• When the VIX is above 30 it is said that people are fearful. The market is unpredictable and traders exit the market for safe havens.
  • If the VIX hits 50, expect massive liquidation.
  • If the VIX breaks 50, expect people jumping out of windows.  
  • For me, when the VIX is below 20, I do my ordinary search for cheap stocks. Not really excited about anything.
  • When the VIX is above 20 I get greedy. 
  • When it breaks 40, I break open the bank.
  • But if it ever breaks 45, I'm back to hoarding cash. Here's my rational.  
I don't have the software to cut and paste pictures I find online. This is from Wikipedia.

And this is from another website I stole the picture from.

What do you notice about the wikipedia picture?
  • Besides three times, the VIX touches 50 and then falls back down. If it breaks 50 all hell is broken loose.
  • Only three times has the VIX broke 50; Black Monday in 1987, 9/11, and the Recession in 2008-2009. Therefore we can say 50 VIX is the resistance between a dip and absolute mayhem.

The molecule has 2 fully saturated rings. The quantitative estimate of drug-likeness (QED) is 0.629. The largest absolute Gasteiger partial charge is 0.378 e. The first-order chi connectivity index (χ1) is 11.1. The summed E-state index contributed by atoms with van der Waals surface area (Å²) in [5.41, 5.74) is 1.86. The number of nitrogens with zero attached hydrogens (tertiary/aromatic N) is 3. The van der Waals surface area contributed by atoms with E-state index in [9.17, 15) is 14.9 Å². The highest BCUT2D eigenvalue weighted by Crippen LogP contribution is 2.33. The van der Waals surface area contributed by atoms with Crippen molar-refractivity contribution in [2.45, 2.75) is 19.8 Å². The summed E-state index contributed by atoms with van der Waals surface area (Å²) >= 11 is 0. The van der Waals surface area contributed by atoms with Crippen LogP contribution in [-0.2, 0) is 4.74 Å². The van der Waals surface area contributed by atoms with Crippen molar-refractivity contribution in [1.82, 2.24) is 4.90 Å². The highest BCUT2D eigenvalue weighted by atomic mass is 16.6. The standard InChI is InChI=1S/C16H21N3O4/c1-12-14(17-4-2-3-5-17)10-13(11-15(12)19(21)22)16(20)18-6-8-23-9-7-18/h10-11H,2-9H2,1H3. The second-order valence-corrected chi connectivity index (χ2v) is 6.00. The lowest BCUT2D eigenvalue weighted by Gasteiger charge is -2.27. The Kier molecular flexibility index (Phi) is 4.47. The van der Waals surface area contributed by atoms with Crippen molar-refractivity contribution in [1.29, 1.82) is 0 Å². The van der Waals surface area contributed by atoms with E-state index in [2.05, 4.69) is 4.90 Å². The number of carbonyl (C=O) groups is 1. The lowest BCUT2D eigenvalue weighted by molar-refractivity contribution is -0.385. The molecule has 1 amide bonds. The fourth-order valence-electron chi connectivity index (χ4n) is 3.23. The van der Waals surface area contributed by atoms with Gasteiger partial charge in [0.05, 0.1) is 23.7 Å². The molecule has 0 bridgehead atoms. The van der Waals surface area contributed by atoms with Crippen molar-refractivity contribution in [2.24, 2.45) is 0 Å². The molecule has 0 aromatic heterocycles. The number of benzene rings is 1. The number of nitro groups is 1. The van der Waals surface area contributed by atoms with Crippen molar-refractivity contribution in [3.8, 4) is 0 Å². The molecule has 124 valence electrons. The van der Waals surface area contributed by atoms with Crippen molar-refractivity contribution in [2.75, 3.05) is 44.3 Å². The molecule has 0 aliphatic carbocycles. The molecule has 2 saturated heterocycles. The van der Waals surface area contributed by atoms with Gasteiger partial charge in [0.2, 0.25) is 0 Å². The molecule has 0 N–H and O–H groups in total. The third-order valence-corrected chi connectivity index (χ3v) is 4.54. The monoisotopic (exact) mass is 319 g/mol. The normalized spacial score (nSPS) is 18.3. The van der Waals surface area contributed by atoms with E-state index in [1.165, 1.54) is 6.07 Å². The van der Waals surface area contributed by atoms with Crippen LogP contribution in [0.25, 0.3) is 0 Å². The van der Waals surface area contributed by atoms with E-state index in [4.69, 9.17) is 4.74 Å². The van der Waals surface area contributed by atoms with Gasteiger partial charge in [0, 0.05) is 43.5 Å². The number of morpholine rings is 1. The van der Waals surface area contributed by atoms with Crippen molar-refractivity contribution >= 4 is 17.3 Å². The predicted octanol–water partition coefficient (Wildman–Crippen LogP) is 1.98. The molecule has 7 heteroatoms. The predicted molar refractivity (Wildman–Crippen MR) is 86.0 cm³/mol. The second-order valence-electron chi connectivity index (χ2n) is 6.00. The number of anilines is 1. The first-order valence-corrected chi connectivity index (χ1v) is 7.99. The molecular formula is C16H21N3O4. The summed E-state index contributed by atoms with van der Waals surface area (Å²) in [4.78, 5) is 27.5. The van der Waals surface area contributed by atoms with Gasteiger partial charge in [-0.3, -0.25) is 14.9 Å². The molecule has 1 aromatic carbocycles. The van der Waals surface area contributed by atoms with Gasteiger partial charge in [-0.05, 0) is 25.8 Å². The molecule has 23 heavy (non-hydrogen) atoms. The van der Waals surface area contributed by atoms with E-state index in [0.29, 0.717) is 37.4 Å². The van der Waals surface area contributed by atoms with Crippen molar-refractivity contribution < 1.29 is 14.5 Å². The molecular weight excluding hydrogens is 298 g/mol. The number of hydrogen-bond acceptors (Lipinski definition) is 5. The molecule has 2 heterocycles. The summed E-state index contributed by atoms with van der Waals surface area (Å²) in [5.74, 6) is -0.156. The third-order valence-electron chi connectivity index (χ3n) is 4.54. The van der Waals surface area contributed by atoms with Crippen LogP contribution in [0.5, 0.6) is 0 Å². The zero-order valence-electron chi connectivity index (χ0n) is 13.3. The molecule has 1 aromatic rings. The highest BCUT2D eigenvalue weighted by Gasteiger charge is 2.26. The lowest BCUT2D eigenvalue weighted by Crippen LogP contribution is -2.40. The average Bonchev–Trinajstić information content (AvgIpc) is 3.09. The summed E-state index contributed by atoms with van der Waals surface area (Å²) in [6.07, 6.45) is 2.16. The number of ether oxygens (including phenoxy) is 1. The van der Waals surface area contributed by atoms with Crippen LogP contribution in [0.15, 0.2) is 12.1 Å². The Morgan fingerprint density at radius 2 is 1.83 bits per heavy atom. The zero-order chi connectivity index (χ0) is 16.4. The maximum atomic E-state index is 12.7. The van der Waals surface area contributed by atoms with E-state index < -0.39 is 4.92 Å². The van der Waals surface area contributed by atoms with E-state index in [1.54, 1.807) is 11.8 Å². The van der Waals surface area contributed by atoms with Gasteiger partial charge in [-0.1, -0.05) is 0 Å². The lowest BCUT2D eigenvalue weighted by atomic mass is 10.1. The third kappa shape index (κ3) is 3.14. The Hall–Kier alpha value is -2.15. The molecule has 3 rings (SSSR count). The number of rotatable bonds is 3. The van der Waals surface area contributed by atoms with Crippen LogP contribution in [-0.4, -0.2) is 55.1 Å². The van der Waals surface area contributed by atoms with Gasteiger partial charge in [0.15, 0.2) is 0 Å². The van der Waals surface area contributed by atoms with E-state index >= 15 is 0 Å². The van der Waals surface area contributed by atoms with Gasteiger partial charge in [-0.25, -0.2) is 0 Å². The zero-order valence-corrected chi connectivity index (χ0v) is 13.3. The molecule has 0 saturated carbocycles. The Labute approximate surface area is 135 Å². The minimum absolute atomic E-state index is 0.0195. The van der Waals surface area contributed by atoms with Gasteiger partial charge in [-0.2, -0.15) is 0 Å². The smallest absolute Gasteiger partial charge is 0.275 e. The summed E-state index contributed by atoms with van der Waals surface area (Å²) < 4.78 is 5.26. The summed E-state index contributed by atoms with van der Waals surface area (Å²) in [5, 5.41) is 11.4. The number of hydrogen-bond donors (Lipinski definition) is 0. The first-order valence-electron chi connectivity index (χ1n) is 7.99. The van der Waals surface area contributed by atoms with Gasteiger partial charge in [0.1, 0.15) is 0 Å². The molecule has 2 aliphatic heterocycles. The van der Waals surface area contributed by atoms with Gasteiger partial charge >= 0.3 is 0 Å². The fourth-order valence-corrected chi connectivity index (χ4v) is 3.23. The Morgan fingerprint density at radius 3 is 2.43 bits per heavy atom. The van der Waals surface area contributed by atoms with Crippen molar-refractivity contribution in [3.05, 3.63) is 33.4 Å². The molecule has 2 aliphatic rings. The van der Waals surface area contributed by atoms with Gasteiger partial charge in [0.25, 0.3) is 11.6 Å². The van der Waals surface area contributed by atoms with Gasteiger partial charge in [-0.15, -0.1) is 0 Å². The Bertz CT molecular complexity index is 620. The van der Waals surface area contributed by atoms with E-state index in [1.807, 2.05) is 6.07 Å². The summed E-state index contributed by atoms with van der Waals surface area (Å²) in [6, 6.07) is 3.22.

Let's take a look at the past 5 years and review the VIX. You can follow with me on yahoo finance. 
  • In July 2011 until January 2012, 
    • The VIX went to 20 and hit as high at 42. Cause? First time fed mentioned stopping QE and hiking interest rates.
  • May 2012-June 2012, 
    • Again the feds meeting and interest rate scare
  • December 2012, 
    • again the feds.
  • October 2014, December 2014, and January 2015, 
    • again the feds
  • August 2015 until early October 2015
    • interest rate threats 
  • January & February 2016
    • china slowing down

What does this tell us? The 19%ers are easily spooked. When they are spooked the VIX goes up. When the VIX goes up the market goes down. When the market goes down, watch the VIX. Watch for a steady increase in the VIX. You should see green days after days meaning volatility is increasing. On the first consecutive red days (meaning volatility is decreasing) I jump into the market and test the waters. If the VIX continues to decrease, I found the bottom. If not I got into a value trap. Good luck finding the bottom though. I still haven't been able to accurately predict the bottom.

Even if you fall for the value trap, the market still rally back in each of these dips and you would have made more money than if you didn't invest. 

How to spot a VIX increase?

Are you spooked yet? The simplest way is to to add VIX to your yahoo portfolio. Another way is to sign up to twitter and link your page to all the major investment sources; MSNBC business, Bloomberg, WSJ, CNBC, CNN money, Yahoo finance, FOX business, etc. Why? Remember when I said the 19%ers are easily spooked? Nothing spooks traders than 20 different websites calling for the death of the stock market.